After five years under investigation for insider trading, Steven Cohen is considering proposing a deal to prosecutors that would shut his $15 billion hedge-fund firm to outside investors, according to a person familiar with his thinking.
Cohen has discussed an agreement under which his SAC Capital Advisors LP would admit wrongdoing but wouldn’t be prosecuted unless it broke the law again, said the person, who asked not to be named because the talks are private. As part of the deal, known as a deferred prosecution agreement, Cohen would close the Stamford, Connecticut-based firm to outside investors and make it a family office that manages his personal fortune. SAC Capital probably would also pay fine.
That Cohen would ponder a deferred prosecution agreement suggests the 56-year-old billionaire sees it as unlikely that he could fight criminal insider-trading charges and continue to run a hedge fund. Prosecutors, who have already linked at least nine current or former employees to insider trading while at SAC Capital, probably wouldn’t accept an agreement that let Cohen off the hook, said John Coffee a professor at Columbia University School of Law.
“I don’t think they would regard a criminal prosecution against the company as a victory without a conviction against Cohen,” Coffee said.
Still, the government has been increasing its use of deferred prosecution and non-prosecution agreements over the past decade. The Justice Department entered 35 such deals in 2012, compared with two in 2002, according to a review by law firm Gibson, Dunn & Crutcher LLP.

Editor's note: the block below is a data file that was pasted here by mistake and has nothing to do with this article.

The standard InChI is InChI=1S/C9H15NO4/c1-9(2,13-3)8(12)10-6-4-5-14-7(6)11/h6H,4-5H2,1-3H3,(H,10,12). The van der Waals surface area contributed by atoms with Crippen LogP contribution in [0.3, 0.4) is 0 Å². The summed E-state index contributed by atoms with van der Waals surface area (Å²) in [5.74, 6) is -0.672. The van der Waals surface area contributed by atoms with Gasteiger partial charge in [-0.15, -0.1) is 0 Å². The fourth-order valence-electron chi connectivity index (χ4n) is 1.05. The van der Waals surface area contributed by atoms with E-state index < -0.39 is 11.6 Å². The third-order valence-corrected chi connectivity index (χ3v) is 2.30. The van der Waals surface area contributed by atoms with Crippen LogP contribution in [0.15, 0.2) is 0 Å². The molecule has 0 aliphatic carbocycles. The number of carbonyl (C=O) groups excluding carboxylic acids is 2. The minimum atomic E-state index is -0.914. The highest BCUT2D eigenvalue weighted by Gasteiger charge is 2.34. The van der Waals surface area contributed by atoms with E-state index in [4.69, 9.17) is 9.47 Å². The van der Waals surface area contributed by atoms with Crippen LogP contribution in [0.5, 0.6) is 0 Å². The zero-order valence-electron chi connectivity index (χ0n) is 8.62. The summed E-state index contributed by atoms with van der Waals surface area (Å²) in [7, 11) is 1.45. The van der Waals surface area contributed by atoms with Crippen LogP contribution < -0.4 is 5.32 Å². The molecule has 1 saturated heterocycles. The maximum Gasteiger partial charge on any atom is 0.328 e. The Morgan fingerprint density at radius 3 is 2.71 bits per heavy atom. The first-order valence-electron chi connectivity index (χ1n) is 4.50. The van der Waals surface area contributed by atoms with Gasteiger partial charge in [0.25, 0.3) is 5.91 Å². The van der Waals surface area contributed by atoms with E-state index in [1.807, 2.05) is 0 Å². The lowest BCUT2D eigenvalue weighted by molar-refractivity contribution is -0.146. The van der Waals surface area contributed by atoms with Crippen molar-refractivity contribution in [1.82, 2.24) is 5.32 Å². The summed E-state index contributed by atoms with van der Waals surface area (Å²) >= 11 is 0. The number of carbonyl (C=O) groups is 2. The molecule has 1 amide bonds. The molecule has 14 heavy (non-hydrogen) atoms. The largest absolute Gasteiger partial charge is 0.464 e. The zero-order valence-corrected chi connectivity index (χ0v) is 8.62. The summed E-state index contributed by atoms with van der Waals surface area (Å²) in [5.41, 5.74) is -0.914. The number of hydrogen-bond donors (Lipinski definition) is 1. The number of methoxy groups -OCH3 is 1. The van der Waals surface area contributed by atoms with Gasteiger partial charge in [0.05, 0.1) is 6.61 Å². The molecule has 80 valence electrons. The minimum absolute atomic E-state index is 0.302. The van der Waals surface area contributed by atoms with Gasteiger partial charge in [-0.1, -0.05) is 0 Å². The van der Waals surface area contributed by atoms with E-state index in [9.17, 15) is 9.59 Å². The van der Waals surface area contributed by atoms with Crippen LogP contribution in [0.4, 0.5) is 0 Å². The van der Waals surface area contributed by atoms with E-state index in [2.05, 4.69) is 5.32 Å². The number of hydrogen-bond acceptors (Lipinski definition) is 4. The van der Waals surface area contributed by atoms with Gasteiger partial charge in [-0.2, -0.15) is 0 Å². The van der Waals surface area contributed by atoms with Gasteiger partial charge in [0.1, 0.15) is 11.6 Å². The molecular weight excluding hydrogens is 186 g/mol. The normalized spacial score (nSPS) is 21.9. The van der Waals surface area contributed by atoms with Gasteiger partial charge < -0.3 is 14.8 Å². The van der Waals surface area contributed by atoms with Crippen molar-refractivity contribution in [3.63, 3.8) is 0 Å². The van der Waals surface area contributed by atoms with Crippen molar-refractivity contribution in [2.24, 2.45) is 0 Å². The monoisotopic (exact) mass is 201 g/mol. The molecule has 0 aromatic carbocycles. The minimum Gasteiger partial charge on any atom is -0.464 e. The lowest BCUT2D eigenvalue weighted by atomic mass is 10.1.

In February, Royal Bank of Scotland Plc entered into such a deal in connection with the manipulation of Libor benchmark interest rates. As part of that agreement, RBS admitted to criminal violations, agreed to pay $150 million and institute a corporate compliance program. In agreeing to defer prosecution, the Justice Department cited the bank’s thorough cooperation with their investigation.
“One of the reasons why deferred prosecution agreements are such a powerful tool is that, in many ways, a DPA has the same punitive, deterrent, and rehabilitative effect as a guilty plea,” Lanny Breuer, then an assistant U.S. attorney general, said in a speech to the New York Bar City Association in September.
“When a company enters into a DPA with the government, or an NPA for that matter, it almost always must acknowledge wrongdoing, agree to cooperate with the government’s investigation, pay a fine, agree to improve its compliance program and agree to face prosecution if it fails to satisfy the terms of the agreement,” he said. “All of these components of DPAs are critical for accountability.”